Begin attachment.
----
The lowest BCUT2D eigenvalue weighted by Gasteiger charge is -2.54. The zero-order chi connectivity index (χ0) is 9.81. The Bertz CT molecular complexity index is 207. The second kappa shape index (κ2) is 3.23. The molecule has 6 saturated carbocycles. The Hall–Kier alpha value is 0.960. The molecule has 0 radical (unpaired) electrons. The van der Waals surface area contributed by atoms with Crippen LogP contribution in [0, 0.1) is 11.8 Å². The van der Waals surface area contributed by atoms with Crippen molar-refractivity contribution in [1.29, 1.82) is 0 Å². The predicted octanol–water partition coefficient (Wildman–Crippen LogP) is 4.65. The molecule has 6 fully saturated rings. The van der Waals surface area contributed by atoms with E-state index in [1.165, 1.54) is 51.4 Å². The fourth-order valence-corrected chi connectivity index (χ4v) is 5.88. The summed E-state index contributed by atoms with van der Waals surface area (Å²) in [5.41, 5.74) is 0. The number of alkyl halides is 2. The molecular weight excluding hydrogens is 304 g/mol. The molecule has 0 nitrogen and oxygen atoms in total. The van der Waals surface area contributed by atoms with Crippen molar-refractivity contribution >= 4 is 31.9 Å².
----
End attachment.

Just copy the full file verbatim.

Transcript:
The lowest BCUT2D eigenvalue weighted by Gasteiger charge is -2.54. The zero-order chi connectivity index (χ0) is 9.81. The Bertz CT molecular complexity index is 207. The second kappa shape index (κ2) is 3.23. The molecule has 6 saturated carbocycles. The Hall–Kier alpha value is 0.960. The molecule has 0 radical (unpaired) electrons. The van der Waals surface area contributed by atoms with Crippen LogP contribution in [0, 0.1) is 11.8 Å². The van der Waals surface area contributed by atoms with Crippen molar-refractivity contribution in [1.29, 1.82) is 0 Å². The predicted octanol–water partition coefficient (Wildman–Crippen LogP) is 4.65. The molecule has 6 fully saturated rings. The van der Waals surface area contributed by atoms with E-state index in [1.165, 1.54) is 51.4 Å². The fourth-order valence-corrected chi connectivity index (χ4v) is 5.88. The summed E-state index contributed by atoms with van der Waals surface area (Å²) in [5.41, 5.74) is 0. The number of alkyl halides is 2. The molecular weight excluding hydrogens is 304 g/mol. The molecule has 0 nitrogen and oxygen atoms in total. The van der Waals surface area contributed by atoms with Crippen molar-refractivity contribution >= 4 is 31.9 Å².